International Women’s Day is an opportunity I want to take to celebrate and thank many of my greatest champions – the amazing women who I have been privileged to work beside, be inspired by, and understood by.
It’s vital to me as a mother of two sons and a daughter, along with being a business owner in heavy industry, that I always look to learn from my past experiences – and always look to take those lessons to progress both myself as a person, and society in the best way possible.
On International Women’s Day I reflect on just how powerful these amazing women have been in my journey as a business owner, and how we can continue to work towards a more balanced business culture to bring these amazing attributes into businesses to increase the success of SME’s and corporates alike.
This day always brings up a proliferation of interesting views and articles from both sides of the gender fence. Whilst reading this article on conversation.com on “Why mentoring for women risks propping up patriarchal structures instead of changing them” I took some time to reflect on my own mentoring experiences and how they have been of great benefit, yet also acknowledging how far we still have to go.
Who am I?
I am one of the 18% of female CEO’s and/or Directors of business in Australia, and even seeing this figure written down re-enforces to me how underrepresented we are in leadership roles across all industries.
I have been extremely privileged to be informally mentored by some of New Zealand and Australia’s top CEOs, Board Members and Top Business owners, all who are male and despite the numbers showing that only 18% of us are in leadership, I do not agree with the strategy of women only mentoring women. Doing business in a global manner also has taught me that culturally some of my best advocates are from regions like the United Arab Emirates and Pakistan.
No one reading this is going to be surprised by the revelation that men and women are totally different creatures. A quick scan of any bookstore will reveal how many authors have made their millions writing on this topic alone, but when it comes to mentoring in business the difference between the genders is where the gold is found.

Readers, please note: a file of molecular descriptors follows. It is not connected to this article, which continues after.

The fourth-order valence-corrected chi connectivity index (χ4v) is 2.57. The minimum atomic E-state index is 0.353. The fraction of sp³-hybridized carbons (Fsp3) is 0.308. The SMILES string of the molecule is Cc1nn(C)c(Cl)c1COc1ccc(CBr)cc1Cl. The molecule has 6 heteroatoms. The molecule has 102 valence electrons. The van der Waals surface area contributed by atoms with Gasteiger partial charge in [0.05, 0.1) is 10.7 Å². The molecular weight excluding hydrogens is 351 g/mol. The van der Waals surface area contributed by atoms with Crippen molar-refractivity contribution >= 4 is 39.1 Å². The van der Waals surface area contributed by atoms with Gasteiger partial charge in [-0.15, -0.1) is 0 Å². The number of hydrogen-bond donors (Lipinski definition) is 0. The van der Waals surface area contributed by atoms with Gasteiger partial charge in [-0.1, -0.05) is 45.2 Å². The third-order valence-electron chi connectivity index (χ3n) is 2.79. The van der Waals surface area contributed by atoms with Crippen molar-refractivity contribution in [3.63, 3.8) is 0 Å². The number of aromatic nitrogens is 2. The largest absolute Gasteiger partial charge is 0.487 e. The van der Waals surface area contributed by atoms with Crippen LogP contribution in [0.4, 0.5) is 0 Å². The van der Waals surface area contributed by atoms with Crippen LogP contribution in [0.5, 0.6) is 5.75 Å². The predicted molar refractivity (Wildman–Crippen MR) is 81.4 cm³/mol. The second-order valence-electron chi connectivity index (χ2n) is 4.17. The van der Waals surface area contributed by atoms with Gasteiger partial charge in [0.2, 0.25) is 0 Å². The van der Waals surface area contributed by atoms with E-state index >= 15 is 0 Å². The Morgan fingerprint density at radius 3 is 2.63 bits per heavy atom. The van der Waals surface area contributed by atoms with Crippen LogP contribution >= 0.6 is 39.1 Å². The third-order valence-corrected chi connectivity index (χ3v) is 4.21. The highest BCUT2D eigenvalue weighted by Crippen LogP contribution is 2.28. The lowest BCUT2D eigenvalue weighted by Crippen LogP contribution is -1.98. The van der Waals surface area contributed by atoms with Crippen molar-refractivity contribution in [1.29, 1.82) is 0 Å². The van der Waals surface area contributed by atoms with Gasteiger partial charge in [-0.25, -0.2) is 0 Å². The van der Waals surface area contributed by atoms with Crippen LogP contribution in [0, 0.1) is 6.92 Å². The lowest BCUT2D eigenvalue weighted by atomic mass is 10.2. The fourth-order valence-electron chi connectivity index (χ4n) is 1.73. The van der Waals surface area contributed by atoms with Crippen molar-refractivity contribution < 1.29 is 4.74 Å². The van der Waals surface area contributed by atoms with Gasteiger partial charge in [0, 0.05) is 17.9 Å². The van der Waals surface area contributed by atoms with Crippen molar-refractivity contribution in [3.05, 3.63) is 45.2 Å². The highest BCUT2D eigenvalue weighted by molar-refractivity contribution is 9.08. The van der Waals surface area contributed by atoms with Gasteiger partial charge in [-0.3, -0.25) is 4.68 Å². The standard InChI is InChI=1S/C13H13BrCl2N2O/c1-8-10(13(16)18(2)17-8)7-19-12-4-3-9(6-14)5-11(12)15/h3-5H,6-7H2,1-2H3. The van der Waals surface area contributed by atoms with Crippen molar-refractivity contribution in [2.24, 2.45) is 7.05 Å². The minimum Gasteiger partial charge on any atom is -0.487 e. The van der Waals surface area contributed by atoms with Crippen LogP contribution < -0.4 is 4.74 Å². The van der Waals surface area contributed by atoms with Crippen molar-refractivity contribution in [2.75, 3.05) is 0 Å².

How we see a situation can differ so broadly and when we are both able to sit down and express our views with both being heard and appreciated, the results in that middle ground can be astounding.
We cannot ignore that the current representation of women in the workplace, both in pay parity and representation from the ground up to leadership roles, is severely unbalanced in Australia, falling behind many of our global trade partners.
Times are a-changing…..
But times are changing and this is no more evident than in our young men coming into the industry brought up by women like us – independent, strong and intelligent mentors to our own children that are now exploding into the workforce with updated views and opinions.
This has opened up many conversations in the workplace that simply did not occur even 5 years ago, and it is an exciting time to be a part of the business community as women and men work to find better ways of utilising each person’s unique strengths.
My own self reflection has brought up some prominent blind spots, and reading the referenced article has certainly made me realise that I cannot adapt as a business owner without understanding how differently men and women think in my industry – and that is a GREAT THING.
By promoting the thought that “women to women” mentoring is the only way ahead, it quietens those progressive men coming through who value women’s contribution greatly, and could be a huge part of their advancement and support.
By celebrating the value of a males contribution, we are bridging the gaps that exist by being solely mentored by fellow females and working towards understanding and valuing that gold middle ground that men can provide.
Approaches to mentoring need to change so both genders can celebrate the differences and move forward in that space where the magic happens – taking the strengths and inspirations from both sides and moving forward in business in a way we have not yet seen.